And it looked like it from the horizon.
“How far are you going?”
He was headed to Riverton so he’d drop me off. He mentions the free hot springs in Thermopolis and tells me that he’s a retired professor now doing piano tuning. He always wanted to do a long-distance bicycle ride, and the way he said made it seem like it was an impossible dream. I asked about Boysen Lake to distract him from his reverie, and he mentions fishing. Keeping the Forrest Fenn poem in mind I mention brown trout, to which he replied, “Rainbow trout mostly,” then he names off a bunch of other species and something about a fishery, but inside I’m devastated.
Am I wrong? Is this really a Quixotic adventure? Have I really left myself stranded in northern Wyoming with no money? With no cell phone to even call for help?
But I smile and talk for the long ride. No need for Benjamin to know about my problem. About my failure. Not that it is that, not yet, hopefully not at all, but my monkey mind grasped onto that idea to tell me how stupid I had been, and I had to marginalize or sideline that voice to carry on the conversation.
“Snowpack is at 200%,” Benjamin tells me. “People are worried about flooding when it melts.”
I’m worried about the river crossing to get to the treasure, which may or may not be there.
By the time Benjamin dropped me off in Shoshoni, it was raining with a mix of snow.
“I feel really guilty leaving you here like this,” he said. But he has been away working and promised his wife that he would meet her at church, besides which he is supposed to play guitar today at the service.
“I got myself into this,” I told him. “I’d planned on being wet, and maybe even cold.”
I get my pack out of his back seat and he motions towards the front door. One more goodbye? I already said it when I got out, even said God Bless while I was getting my pack. But instead, he hands me a folded bill, cash, which is crisp and new and says $100.
“Take care,” he said.
“Uh… thank you, Benjamin.”
I’ve never taken money from someone like that. Especially not so much. I needed it, and I wanted to give it back, but I didn’t. I walked into the gas station kind of dazed.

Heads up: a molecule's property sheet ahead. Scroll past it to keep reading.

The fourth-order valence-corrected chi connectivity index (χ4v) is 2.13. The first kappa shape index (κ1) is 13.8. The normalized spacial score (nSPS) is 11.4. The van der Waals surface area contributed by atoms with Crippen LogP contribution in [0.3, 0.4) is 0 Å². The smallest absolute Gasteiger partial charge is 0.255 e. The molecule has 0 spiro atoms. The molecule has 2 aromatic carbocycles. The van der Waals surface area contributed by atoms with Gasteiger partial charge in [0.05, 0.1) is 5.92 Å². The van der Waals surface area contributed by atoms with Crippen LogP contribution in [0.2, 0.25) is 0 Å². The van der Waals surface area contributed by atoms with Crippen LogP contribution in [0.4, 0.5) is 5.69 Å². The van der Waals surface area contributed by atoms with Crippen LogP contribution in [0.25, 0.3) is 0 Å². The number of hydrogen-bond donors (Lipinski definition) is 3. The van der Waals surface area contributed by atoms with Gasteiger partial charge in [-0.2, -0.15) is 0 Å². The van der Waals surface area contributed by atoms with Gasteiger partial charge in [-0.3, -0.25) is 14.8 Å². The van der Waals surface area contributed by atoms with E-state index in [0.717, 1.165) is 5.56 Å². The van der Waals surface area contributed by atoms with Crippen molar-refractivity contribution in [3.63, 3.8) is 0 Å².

Half an hour later and it was still raining, but it had mostly turned to snow.
“I’ve always wanted to hike the Appalachian Trail,” the blue-haired girl who worked at the gas station tells me as she swept the floor. She’d only lived in Shoshoni for three months, but she hoped to hike the trail in ten years. With her boyfriend, she adds, so as not to lead me on.
Ramblin Man had been playing overhead when I walked into the gas station. When it really started snowing, Don’t Fear the Reaper came on the gas station radio. “Seasons don’t fear the reaper, nor do the wind and the sun and the rain…”
Three hours later it was still snowing and supposed to last for a couple more hours. Slightly less in Thermopolis, so the idea was to start walking there once the snow started to slow down. But the snow just kept accumulating and I didn’t feel like I could stay in the gas station forever. Besides, for the only thing in town, the gas station was quite busy. But cold wet feet and a night of 27 F temperatures didn’t sound too appealing either. There was a library around the corner, but being Sunday it was closed. It turned out that there was one hotel in town, .3 miles away from the gas station. A couple of blocks.
I had that $100 in my possession for only a couple of hours and here I was going to spend it.
“I’ll just go check the price,” I told myself. But the wet, windy and cold walk there made me realize otherwise.